BIRMINGHAM, Ala. – The USGA has never implemented lift, clean and place in a U.S. Women’s Open, but a couple of its champions believe Subtropical Storm Alberto may force the governing body to do so at Shoal Creek this week.
“They are going to have to play it up,” said Cristie Kerr, winner of the 2007 U.S. Women’s Open. “It’s already soaked out there. There are puddles everywhere. Around the greens, it’s super muddy.”
Kerr played 18 holes in a practice round Monday in mist and light rain. The course was soggy, with close to 3 inches of rain having fallen over the last week. There is more rain forecast for late Monday and early Tuesday, with Alberto’s passing. The USGA’s meteorologist said anywhere from 1 to 3 inches could fall during the storm.
“Frankly, I don’t think this golf course can take much more water,” Kerr said.
Paula Creamer, the 2010 U.S. Women’s Open champion, said if play had begun with the course as wet and muddy as it was Monday …
“You would have to play it up,” she said.
USGA officials will meet with reporters Tuesday in their annual U.S. Women’s Open news conference.
Kerr and Creamer, by the way, both loved Shoal Creek and the Jack Nicklaus design. The course originally opened in 1977, with Nicklaus completing a restoration early last year.
Kerr loved the course even though she played it for the first time in Monday’s rain, with the course at less than its best, with patches of thinning, brown turf in play in some fairways, and with spotty, bare patches of dirt around certain greens.
“I think it’s phenomenal,” Kerr said. “It’s already one of the most favorite U.S. Open courses I’ve ever played. It’s tough, but it’s fair, and it’s just got a great feel to it. Every hole is different.
“It’s just a shame the weather isn’t cooperating to make it pristine conditions.”
USGA officials acknowledged Monday that it’s likely some of the challenged areas will be marked as ground under repair when play begins Thursday.
“The unseasonably cool temperatures this spring and lingering winter conditions that plagued much of the United States in recent months have impacted the turf conditions in a few areas at Shoal Creek,” the USGA said in a statement. “The golf course superintendent’s staff, in collaboration with the USGA’s agronomy team, has been working diligently throughout the spring to ensure the best possible turf conditions for the championship. While we continue these efforts and evaluate how we will manage these conditions within the Rules of Golf, likely by defining some areas as ground under repair, we are confident that our team is doing everything possible to showcase the course to its fullest competitive potential.”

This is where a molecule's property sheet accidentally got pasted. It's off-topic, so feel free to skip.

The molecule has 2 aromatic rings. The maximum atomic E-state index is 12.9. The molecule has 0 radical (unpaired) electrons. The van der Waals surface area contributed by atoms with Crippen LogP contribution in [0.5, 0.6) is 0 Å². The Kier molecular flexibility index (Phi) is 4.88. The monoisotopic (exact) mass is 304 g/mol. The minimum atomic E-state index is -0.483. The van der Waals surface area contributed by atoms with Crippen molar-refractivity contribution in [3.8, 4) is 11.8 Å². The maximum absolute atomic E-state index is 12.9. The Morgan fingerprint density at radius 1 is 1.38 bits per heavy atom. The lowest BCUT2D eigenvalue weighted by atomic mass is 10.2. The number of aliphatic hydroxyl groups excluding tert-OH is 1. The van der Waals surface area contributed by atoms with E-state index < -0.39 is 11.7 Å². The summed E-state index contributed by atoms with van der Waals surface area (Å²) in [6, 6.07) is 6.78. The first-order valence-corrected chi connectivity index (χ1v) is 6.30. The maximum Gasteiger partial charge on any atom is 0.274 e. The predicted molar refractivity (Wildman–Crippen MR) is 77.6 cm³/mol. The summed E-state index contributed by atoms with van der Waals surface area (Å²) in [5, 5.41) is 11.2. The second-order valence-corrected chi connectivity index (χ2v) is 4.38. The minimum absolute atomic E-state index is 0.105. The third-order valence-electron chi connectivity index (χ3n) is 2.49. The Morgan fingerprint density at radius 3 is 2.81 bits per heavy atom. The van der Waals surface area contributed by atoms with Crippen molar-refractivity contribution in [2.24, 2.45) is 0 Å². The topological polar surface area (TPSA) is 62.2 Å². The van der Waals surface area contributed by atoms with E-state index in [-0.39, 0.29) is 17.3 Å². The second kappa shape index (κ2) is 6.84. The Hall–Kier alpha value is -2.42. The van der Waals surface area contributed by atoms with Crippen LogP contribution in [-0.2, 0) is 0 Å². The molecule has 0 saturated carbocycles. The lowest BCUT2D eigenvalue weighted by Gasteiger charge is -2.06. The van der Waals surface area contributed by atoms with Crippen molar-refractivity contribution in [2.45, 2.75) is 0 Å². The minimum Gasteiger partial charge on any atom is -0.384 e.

The most notable turf challenge is in a large swath of the landing area for layup shots at the 17th, a 533-yard par 5.
“There is tons of ground under repair, almost too much to mark on some holes,” Kerr said.
Creamer also believes the USGA may have to step in to give players relief from stressed turf with ground under repair markings.
“It’s not the club’s fault,” Creamer said. “It’s the weather, but we shouldn’t have to play out of stuff like that. We should have some grass in those areas.”
Like Kerr, Creamer loves the course and what she imagines the test would be without that hard winter and all the rain. After visiting Shoal Creek three weeks ago, she relished the chance to play a supreme test with the course firm and fast.
“It’s gorgeous,” Creamer said. “The greens are awesome. They were firm and fast even with all the rain.”
The fairways and rough are Bermuda grasses, but the greens are bent grass.
Creamer and Kerr said the soft conditions completely change the nature of the runoffs into the collection areas around the greens. That changes short game options.
“If it were firm and fast, it would really be a tough golf course,” Azahara Munoz said.
Jessica Korda also loved the course but wished she could see it in optimum conditions, with the fairways and rough exactly the way the USGA and Shoal Creek intended.
“It’s an absolutely beautiful course,” Korda said. “If it were firm and fast, you would definitely have to do more thinking around this golf course.”
Korda said she hit driver on just about every par 4 and par 5 on Monday, but she imagined she would be hitting a lot of hybrids and even irons off tees if the course was at its firmest and fastest.
“It’s a shame,” Munoz said. “It’s an amazing golf course.”